What’s The Scooter Store’s legacy?

‘If it can happen to The Scooter Store, it can happen to anyone’
Friday, September 27, 2013

YARMOUTH, Maine – Stakeholders expect the downfall of The Scooter Store to have several lasting effects on the power mobility industry.

The Scooter Store announced Sept. 13 that it has been cut out of Rounds 1 and 2 of competitive bidding, and will close for good in the coming weeks. 

Decreased access

Among the consequences of the closure, and the controversy and investigation surrounding it: Access to power wheelchairs will likely take a hit, providers say.

“I suspect utilization will go down dramatically,” said Cory Baker, compliance officer at Abilene, Texas-based Choice Medical Supply. “Quite a few doctors are done with power mobility because this has put a bad taste in their mouths. They’re gun-shy.”

Providers say any providers hoping to fill The Scooter Store’s shoes will also be gun-shy.

“It would be a scary hole to fill, with the threat of audits so high,” said Tyler Riddle, vice president of Albany, Ga.-based MRS Homecare. “I think you’ll see more mom-n-pops learning to do this again.”

Repair issues 

Even when closed, The Scooter Store will continue to sting some providers. CMS is not only investigating The Scooter Store’s claims and deeming some equipment medically unnecessary, but also recouping money paid to other providers for repairs. 

“We’ve had that happen,” said Rick Perrotta, president of Network Medical Supply in Charlotte, N.C. “Now we’re not servicing the chair unless it’s five years or older.”

Consultant Martin Szmal says CMS needs to step up to the plate to resolve these issues and make the same allowance it did for oxygen in August—when the provider goes out of business, the patient should be able to start over with someone else. 

“This is something CMS needs to address,” said Szmal, founder of The Mobility Consultants. “We can only guess at the number of patients this will affect.”

The legacy

For good or for ill, nothing did more to raise awareness of the power mobility benefit than The Scooter Store and its late night TV ads, providers say, and the provider will not soon be forgotten.

“Whether I agree with the ads or not doesn’t matter,” said Mark Farmer, president of Mesa, Ariz.-based Southwest Mobility.

Providers say The Scooter Store will also live on as a cautionary tale.

“The largest mobility provider got shut down in a heartbeat through audits and recoupments,” said Riddle. “You have to have every ‘i’ dotted and ‘t’ crossed—if it can happen to The Scooter Store, it can happen to anyone.”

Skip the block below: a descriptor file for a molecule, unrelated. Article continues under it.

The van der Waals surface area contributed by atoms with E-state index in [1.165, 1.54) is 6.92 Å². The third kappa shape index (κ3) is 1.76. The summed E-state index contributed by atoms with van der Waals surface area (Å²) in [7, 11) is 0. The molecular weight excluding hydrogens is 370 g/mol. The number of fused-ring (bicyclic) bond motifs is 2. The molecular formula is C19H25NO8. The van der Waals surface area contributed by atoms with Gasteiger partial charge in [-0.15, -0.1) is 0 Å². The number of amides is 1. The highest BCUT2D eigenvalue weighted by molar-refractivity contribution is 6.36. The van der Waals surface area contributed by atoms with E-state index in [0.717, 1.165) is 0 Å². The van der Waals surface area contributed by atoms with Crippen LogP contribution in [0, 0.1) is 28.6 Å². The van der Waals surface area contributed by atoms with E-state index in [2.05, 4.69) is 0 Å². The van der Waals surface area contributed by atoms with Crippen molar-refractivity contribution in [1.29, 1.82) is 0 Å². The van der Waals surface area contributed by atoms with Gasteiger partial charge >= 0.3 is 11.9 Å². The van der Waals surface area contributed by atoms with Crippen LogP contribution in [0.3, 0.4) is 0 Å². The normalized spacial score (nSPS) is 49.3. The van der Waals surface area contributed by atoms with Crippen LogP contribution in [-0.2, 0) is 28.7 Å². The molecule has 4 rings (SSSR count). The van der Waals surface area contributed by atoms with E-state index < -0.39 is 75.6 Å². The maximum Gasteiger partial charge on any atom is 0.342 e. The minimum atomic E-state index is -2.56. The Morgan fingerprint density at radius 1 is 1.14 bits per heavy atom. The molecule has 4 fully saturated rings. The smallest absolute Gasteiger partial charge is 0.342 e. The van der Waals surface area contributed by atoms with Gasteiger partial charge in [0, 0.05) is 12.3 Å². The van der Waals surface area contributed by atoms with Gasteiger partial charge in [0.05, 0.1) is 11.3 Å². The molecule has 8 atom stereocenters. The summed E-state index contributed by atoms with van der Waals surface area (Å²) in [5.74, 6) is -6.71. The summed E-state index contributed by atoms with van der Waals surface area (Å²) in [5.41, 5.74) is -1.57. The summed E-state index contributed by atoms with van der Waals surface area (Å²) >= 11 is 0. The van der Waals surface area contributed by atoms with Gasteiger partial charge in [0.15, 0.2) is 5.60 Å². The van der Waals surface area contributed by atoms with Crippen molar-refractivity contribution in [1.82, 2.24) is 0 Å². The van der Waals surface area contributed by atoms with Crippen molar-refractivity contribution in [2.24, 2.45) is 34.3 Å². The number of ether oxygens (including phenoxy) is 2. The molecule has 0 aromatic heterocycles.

The "Cautionary"  tale about the Scooter Store is. 1.Sell the product the client qualifies for. 2. Let the client select the model. 3. Dont drop off equipment and run. 4. Dont pressure the client into a powerchair instead of a scooter. 5. Don't wait 6-8 weeks to service equipment in the field when it breaks down  6. "IF IT CAN HAPPEN TO THE SCOOTER STORE IT CAN HAPPEN TO ANYONE."  7. ANYONE that games the system it can happen to. 8. From the volume of calls we take the end users have not been surprised by what had happened.

The Scooter Store was a scam that ruined the industry for beneficaries and providers.  CMS was too incompetent to shut them down even when they were sent proof of fraud from many sources. The scooter Store were clearly the crooks but the law(CMS) allowed this to continue, which is the real crime.  It would be nice if there was some intelligent and responsible people in government today that could take appropriate actions to remove an isolated cancer rather than just killing the patient.

Designing a business model based on third party reimbursment -- especially government reimbursement -- is very risky.  An organization has little control over their strategy which can experience wild swings depending on which party is in office.  The has been made perfectly clear.

Like any investment, it is prudent to diversify to reduce risk.  With DME or health care supplies, this means not putting all your eggs in one basket.  Having a portion of your mix based on reimbursement is ok, as long as the other part of the mix can maintain the businesses health in the event of a shift in the rules.

Greed and easy money are what drove The Scooter Store and Liberty Medical to bankruptcy.  Even though they spent hundreds of millions of dollars on wall to wall TV coverage, they failed to establish valuable equity or goodwill behind their brand names which now are worthless.  Building trustworthy, reliable brands which better meet consumer needs is the essence of good business. 



Let's be honest here.  You just scratched the surface of what the Scooter Store did.  They purchased from the same manufacturers we do, which ARE reliable brands.  But like any equipment, it requires maintenance, even if still within the warranty period.  We have several patients whose competence has come in to question when general care of equipment is involved.  Despite that, the provider maintains the burden of having to educate and often re-educate the user and/or caregivers.  Manufacturers we use are pretty clear about their warranties so I hardly think the brands were the issue.  The Scooter Store used deceptive marketing, questionable documentation (putting it lightly) and gave the beneficiary a false sense of security.  Let's not forget they've owed the government MILLIONS---stemming from previous audits, but were never prosecuted.  The goverment IS at fault here for letting this go on longer than it did.